Let’s look at that extremely simple tkinter GUI application that we used in the previous lesson titled Welcome to tkinter. Since the program was so small, I will simply include it again for convenience.
# From file tk_application.py import tkinter as tk class Application(tk.Frame): def __init__(self, master=None): super().__init__(master) master.title('Marisa\'s Application') self.grid() self.create_widgits() def create_widgits(self): self.quit_button = tk.Button(self, text='Quit', command=root.destroy) self.quit_button.grid(padx=10, pady=10) root = tk.Tk() app = Application(master=root) app.mainloop()
Now, let’s break it down line by line and see what we have.
The first actual command is nothing more than the standard python import command to give us access to the module.
import tkinter as tk
I prefer to import the tkinter module as tk so that it is easier to reference the attributes.
Next, let’s look at the main class that we are using for our application:
If you are at least passingly acquainted with object-oriented programming, this shouldn’t look overly strange. We use the ‘class’ keyword to indicate that we are creating a class. We follow the ‘class’ keyword with the name of the class: in this case, ‘Application’. Inside the parentheses is the class parent class from which we inherit. That means that our ‘Application’ class now has access to all the attributes that are contained in the tk.Frame class.
Now we need to make the function that will be run when our ‘Application’ class is created. The code:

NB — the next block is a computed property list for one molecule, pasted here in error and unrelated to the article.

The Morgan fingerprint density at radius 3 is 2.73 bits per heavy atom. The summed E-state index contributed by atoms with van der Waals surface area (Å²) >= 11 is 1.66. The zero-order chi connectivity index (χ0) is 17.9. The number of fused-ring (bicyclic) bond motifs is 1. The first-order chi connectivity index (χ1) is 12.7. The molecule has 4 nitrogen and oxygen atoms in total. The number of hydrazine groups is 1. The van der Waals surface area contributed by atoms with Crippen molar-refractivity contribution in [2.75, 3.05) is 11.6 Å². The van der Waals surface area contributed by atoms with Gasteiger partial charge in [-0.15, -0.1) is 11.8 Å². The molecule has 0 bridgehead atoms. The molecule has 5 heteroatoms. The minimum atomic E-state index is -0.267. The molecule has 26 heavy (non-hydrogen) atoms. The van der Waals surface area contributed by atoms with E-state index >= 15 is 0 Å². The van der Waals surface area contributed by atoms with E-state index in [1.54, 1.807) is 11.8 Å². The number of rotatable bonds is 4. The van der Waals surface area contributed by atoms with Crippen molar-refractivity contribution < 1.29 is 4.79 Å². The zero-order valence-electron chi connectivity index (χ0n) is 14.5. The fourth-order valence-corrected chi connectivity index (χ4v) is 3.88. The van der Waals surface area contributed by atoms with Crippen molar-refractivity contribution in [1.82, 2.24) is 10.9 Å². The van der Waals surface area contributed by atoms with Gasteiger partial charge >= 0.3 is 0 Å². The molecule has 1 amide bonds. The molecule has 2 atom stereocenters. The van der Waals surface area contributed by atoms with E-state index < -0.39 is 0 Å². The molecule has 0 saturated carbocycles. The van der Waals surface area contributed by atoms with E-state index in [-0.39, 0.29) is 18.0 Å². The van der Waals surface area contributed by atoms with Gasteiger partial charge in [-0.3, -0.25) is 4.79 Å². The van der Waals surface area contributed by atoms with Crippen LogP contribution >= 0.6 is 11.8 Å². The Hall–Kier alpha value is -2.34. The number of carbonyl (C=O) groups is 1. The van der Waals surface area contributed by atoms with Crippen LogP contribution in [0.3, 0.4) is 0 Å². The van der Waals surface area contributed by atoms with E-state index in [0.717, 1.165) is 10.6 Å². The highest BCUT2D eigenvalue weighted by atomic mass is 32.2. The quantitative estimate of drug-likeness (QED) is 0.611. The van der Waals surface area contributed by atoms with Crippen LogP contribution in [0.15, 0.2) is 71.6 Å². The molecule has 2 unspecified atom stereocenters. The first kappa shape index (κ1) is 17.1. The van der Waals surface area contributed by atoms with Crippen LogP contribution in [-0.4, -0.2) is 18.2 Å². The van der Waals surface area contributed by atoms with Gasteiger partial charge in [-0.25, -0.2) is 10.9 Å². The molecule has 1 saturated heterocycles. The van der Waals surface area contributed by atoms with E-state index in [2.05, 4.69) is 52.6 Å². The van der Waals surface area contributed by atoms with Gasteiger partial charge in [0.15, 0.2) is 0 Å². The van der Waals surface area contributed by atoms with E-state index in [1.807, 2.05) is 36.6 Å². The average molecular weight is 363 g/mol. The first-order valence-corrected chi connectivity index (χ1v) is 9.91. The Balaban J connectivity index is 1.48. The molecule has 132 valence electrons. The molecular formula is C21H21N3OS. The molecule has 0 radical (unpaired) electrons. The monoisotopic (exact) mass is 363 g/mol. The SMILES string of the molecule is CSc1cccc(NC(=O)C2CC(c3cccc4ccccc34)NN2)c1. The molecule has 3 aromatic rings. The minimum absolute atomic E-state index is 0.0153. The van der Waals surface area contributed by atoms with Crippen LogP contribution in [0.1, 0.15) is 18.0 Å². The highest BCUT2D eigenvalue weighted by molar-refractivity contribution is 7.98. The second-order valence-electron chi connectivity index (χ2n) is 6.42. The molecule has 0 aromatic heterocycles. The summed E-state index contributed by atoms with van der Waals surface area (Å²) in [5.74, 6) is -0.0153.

def __init__(self, master=None): super().__init__(master) master.title('Marisa\'s Application') self.grid() self.create_widgits()
The above method will call be every time that we create a new instance of the ‘Application’ class. Each line does the following:
- The method name.
- Call the parent (or super) class. In this case, it is tkinter.Frame, also known as tk.Frame since we imported tkinter as tk.
- Give the window a title.
- Use the grid layout manager for the window.
- call a different method to actually create the widgets that will be put inside the window.
Now let’s look at the method that will be used to place the widgets inside the window.
def create_widgits(self): self.quit_button = tk.Button(self, text='Quit', command=root.destroy) self.quit_button.grid(padx=10, pady=10)
Let’s look at this method line by line as well.
- The name of the method.
- create a single button with the text of ‘Quit’ and the command to destroy the root, which, in this case, is the entire window.
- put the quit button in the grid that we are using for our window.
There is only one more thing that makes this program complete:
root = tk.Tk() app = Application(master=root) app.mainloop()
These three lines of code actually create and call the classes necessary to create our program. Let’s look at them:
- create an instance of tk.Tk() and store it in the object variable named root.
- create an instance of our class called Application and send it the variable that we just created from tk.Tk().
- tell python to run the main loop for the application. Note that the mainloop() method was inherited during the creation of the Application class.
And that’s it. That is all it takes to create a simple window framework with tkinter.